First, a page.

The story of how an eccentric French shop-keeper and amateur film-maker attempted to locate and befriend Banksy, only to have the artist turn the camera back on its owner. The film contains...
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The story of how an eccentric French shop-keeper and amateur film-maker attempted to locate and befriend Banksy, only to have the artist turn the camera back on its owner. The film contains footage of Banksy, Shephard Fairey, Invader and many of the world's most infamous graffiti artists at work. Written by
Sundance Film Festival
Tonight the Streets Are Ours
Written by Richard Hawley
Performed by Richard Hawley
Published by Universal Music Publ. MGB Ltd.
Licensed courtesy of Mute Records Ltd
Taken from the album "Lady's Bridge" See more »
Excellent whether you think it's a hoax or 100% truth!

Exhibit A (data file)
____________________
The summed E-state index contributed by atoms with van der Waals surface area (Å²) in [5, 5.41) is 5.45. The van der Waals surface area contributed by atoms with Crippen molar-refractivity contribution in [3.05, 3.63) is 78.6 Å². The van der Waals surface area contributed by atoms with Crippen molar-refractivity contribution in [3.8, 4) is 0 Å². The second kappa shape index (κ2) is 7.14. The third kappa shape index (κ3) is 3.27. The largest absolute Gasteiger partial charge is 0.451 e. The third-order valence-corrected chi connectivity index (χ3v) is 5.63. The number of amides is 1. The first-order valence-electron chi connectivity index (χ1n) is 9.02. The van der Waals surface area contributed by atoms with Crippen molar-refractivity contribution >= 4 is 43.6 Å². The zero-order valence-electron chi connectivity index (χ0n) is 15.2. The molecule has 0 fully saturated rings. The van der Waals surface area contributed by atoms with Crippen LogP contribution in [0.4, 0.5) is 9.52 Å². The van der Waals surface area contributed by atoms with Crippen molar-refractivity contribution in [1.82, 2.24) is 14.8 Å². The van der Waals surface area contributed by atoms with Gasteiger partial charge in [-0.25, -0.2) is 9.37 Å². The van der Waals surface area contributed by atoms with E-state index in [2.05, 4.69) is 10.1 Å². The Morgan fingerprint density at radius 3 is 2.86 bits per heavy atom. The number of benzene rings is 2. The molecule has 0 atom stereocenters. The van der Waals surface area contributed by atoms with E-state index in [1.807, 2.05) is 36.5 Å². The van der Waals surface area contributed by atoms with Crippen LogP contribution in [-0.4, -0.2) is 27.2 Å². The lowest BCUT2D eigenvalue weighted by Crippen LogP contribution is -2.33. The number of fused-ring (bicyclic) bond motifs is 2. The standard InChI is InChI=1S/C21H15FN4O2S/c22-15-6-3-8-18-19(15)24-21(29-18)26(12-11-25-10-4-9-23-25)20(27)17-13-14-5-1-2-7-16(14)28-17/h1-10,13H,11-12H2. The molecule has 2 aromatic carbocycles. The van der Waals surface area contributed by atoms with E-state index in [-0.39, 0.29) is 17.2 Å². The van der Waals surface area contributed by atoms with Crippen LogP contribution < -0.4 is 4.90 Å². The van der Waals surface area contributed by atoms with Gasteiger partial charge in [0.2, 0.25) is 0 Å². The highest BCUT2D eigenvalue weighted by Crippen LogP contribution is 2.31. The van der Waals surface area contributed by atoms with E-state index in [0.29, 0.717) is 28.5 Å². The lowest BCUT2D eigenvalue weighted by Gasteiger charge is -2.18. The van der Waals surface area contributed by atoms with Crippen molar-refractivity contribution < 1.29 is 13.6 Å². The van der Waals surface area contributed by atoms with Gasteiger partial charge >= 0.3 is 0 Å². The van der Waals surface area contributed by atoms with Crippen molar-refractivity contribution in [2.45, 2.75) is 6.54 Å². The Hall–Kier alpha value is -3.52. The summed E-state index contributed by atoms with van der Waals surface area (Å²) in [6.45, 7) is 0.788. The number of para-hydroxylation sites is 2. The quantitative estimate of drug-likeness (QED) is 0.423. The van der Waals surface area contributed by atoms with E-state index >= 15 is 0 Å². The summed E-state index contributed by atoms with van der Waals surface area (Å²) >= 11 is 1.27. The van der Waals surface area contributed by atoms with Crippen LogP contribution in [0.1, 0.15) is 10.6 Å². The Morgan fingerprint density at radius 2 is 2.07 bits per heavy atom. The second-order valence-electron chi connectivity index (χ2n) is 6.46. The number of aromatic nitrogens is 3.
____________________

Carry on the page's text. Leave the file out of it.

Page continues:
There are many who will swear this film is 100% truth. However, there are also those who believe it to be a complete farce- concocted by Shepard Fairy (the Obama poster guy) and everyone's favorite guerilla stenciler, Banksy. Regardless of the film's true history, it is a statement about street art and, more importantly, an examination of the true values which motivate it. The film opens in 1999 with Thierry Guetta, a clothing mogul and amateur filmmaker. Guetta is a bumbling, stumbling and nearly incoherent Frenchman who accidentally discovers his cousin's role in the rapidly growing street art community. This chance occurrence sends Guetta on a 10 year, global journey to document prominent members of the fledgling art movement- from its grimy, urban roots on street corners and the sides of buildings, to its rise into galleries, auction houses and the homes of wealthy collectors. The odd, quirky and moving art in the film plays as much of a role as Guetta, Banksy and the other artists. Guetta represents the unknowing public who is forced to view this street art created by individuals who are fueled by cynicism and disgust for the modern, commercial and censored world we live in. And, naturally, he wants to be a part of it. Without giving too much away, 'Exit through the Gift Shop' is first an intimate look into the world of street art and how mainstream consumerism is destroying it- the same way it did coffee houses, acoustic music, and, well, art in general. And then it is one man's odyssey into the street art world. He is overcome by one of the last great outlets of independent social criticism and some of the movement's greatest contributors. Then, he attempts to become one of them and really makes a mess. 'Exit through the Gift Shop' is a documentary in the way that 'Borat' was a documentary. It's farce which forces its viewers to look deeper into the subject. Rhys Ifan provides narration for the film, which only adds to the humor and overall dry wit. In a perfect synthesis, 'Exit' combines great art, a few nail biting and anxiety inducing moments and a clever and hilarious story which is both too far-fetched to be fully believable but also simply be written off as a complete hoax.
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